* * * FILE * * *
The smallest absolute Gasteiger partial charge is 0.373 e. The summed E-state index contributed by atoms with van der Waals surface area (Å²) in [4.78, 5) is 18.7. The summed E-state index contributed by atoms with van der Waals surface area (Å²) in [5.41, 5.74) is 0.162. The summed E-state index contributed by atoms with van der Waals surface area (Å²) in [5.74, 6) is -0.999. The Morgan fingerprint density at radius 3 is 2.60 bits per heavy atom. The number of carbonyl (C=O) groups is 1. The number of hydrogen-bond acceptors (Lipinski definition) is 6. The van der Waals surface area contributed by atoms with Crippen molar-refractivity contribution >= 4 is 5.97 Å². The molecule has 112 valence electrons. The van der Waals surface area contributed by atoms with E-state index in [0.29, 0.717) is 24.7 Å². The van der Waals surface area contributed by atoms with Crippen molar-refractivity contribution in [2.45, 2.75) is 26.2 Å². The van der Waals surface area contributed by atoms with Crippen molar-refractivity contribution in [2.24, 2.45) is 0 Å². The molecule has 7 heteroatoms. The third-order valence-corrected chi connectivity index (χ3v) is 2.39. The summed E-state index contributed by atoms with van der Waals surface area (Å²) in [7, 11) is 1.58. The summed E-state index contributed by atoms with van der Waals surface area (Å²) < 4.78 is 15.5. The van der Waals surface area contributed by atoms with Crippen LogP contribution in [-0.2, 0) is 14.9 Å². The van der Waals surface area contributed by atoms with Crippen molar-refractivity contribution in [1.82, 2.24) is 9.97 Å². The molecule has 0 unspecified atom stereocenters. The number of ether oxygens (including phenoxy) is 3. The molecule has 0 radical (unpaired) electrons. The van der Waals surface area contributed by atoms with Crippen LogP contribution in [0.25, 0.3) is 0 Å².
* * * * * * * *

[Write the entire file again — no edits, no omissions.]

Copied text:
The smallest absolute Gasteiger partial charge is 0.373 e. The summed E-state index contributed by atoms with van der Waals surface area (Å²) in [4.78, 5) is 18.7. The summed E-state index contributed by atoms with van der Waals surface area (Å²) in [5.41, 5.74) is 0.162. The summed E-state index contributed by atoms with van der Waals surface area (Å²) in [5.74, 6) is -0.999. The Morgan fingerprint density at radius 3 is 2.60 bits per heavy atom. The number of carbonyl (C=O) groups is 1. The number of hydrogen-bond acceptors (Lipinski definition) is 6. The van der Waals surface area contributed by atoms with Crippen molar-refractivity contribution >= 4 is 5.97 Å². The molecule has 112 valence electrons. The van der Waals surface area contributed by atoms with E-state index in [0.29, 0.717) is 24.7 Å². The van der Waals surface area contributed by atoms with Crippen molar-refractivity contribution in [2.45, 2.75) is 26.2 Å². The van der Waals surface area contributed by atoms with Crippen molar-refractivity contribution in [2.24, 2.45) is 0 Å². The molecule has 7 heteroatoms. The third-order valence-corrected chi connectivity index (χ3v) is 2.39. The summed E-state index contributed by atoms with van der Waals surface area (Å²) in [7, 11) is 1.58. The summed E-state index contributed by atoms with van der Waals surface area (Å²) < 4.78 is 15.5. The van der Waals surface area contributed by atoms with Crippen LogP contribution in [-0.2, 0) is 14.9 Å². The van der Waals surface area contributed by atoms with Crippen molar-refractivity contribution in [1.82, 2.24) is 9.97 Å². The molecule has 0 unspecified atom stereocenters. The number of ether oxygens (including phenoxy) is 3. The molecule has 0 radical (unpaired) electrons. The van der Waals surface area contributed by atoms with Crippen LogP contribution in [0.25, 0.3) is 0 Å².